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New Escapist Column! How “The Empire Strikes Back” Invented the Modern Sequel and Franchise…

I published a new In the Frame piece at Escapist Magazine late last week, hopefully one a little bit less contentious than discussions of Star Wars: Episode VIII – The Last Jedi.

The piece takes a look at Star Wars: Episode V – The Empire Strikes Back, and the impact that it had on shaping a lot of modern blockbusters. We tend to think of Jaws and Star Wars as the cornerstones of the modern blockbuster movie, and that’s certainly fair. However The Empire Strikes Back has arguably had an even greater impact on the way in which franchise movies are built – from ballooning budgets to the idea of the perpetual second act.

You can read the piece here, or click the picture below.

Non-Review Review: How To Train Your Dragon 2

How To Train Your Dragon 2 is a staggeringly beautiful piece of work. Every frame of the movie is elegantly crafted and beautifully composited. It’s a wonderful example of how computer-generated animation is every bit as artistically valid as the classic hand-drawn style. The vistas are breathtaking, the choreography is stunning, the design work is elegant. It’s a wonderful piece of animation that is never anything less than visually amazing.

Structurally, How To Train Your Dragon 2 is well-constructed – perhaps a little too well-constructed. It’s a wonderful demonstration of just how fantastic the sequel structure established by The Empire Strikes Back can be when applied well. The sequel is meticulously put together, carefully and precisely calibrated to strike the right notes at the right time with the right intensity. As far as constructing a sequel goes, How To Train Your Dragon 2 is following some impressive blueprints.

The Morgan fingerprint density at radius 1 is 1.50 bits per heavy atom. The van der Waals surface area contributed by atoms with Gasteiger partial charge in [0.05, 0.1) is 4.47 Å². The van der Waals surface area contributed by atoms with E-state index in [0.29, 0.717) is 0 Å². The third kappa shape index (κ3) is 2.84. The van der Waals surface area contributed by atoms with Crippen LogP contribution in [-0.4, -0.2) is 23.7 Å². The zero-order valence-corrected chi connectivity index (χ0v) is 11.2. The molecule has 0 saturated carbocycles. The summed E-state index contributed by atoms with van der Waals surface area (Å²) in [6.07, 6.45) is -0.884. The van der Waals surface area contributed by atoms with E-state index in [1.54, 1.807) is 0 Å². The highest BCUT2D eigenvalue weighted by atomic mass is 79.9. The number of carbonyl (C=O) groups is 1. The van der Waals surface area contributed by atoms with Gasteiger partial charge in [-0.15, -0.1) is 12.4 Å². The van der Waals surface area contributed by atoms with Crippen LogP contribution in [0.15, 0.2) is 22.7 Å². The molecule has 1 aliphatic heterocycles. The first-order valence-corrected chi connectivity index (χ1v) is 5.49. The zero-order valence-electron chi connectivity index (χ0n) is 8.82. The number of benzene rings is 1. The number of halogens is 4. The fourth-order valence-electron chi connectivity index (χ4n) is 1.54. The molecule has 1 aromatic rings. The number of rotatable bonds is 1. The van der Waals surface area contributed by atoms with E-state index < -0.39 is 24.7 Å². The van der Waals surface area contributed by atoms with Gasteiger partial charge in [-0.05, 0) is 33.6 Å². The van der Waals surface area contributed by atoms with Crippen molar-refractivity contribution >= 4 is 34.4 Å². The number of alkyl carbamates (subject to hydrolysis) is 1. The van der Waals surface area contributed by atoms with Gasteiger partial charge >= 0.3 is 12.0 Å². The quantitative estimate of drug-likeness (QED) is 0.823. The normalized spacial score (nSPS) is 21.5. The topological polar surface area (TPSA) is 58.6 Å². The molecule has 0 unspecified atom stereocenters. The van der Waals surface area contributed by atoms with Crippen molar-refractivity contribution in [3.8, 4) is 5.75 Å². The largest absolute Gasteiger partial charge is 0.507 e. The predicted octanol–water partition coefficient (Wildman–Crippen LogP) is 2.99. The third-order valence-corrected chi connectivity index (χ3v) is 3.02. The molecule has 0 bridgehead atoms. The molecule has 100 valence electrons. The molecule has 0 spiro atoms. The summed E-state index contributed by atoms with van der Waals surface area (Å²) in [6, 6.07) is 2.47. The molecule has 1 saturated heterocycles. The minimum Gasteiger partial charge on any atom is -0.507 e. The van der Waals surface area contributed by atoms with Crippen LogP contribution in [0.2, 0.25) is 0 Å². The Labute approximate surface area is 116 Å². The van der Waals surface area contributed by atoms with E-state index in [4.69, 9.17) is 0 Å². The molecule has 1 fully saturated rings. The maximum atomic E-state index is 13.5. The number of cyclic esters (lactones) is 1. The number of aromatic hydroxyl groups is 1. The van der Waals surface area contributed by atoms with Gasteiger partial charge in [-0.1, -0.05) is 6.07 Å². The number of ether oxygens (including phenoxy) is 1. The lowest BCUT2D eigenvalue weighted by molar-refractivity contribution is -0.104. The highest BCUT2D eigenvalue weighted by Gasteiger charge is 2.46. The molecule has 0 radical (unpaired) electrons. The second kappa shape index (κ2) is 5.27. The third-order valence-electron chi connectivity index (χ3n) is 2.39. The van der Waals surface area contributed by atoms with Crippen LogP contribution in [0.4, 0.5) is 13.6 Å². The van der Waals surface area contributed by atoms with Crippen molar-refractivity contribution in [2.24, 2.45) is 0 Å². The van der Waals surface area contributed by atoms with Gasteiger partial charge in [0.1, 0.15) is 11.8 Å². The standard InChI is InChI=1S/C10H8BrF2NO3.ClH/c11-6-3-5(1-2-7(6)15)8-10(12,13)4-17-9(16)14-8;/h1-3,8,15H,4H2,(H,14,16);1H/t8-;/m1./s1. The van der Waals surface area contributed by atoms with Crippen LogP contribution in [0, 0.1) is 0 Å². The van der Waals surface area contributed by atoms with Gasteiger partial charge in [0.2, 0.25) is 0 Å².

There are moments when it feels like How To Train Your Dragon 2 adheres a little too rigidly to formula, but given how well it pays off, it’s easy enough to forgive.

Sky hopes...

Sky hopes…

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Family Guy: Something Something Something Darkside

Say what you will about the quality of recent seasons of Family Guy (it does go up and down like a yoyo), the Star Wars specials are an ingenious production. Blue Harvest was a fascinating experiment, and attempt to mount a comic retelling of the classic sci-fi mythos in an animated hour-long cartoon. It was a work of genius which worked far better than one might have expected, given the excesses of the show (some where present in the mini-movie, but they were all certainly toned down). So, when a sequel was announced (albeit two years later), anticipation was high. I am pleased to announce that Something Something Something Darkside is just as good as its predecessor.

Brothers at arms...

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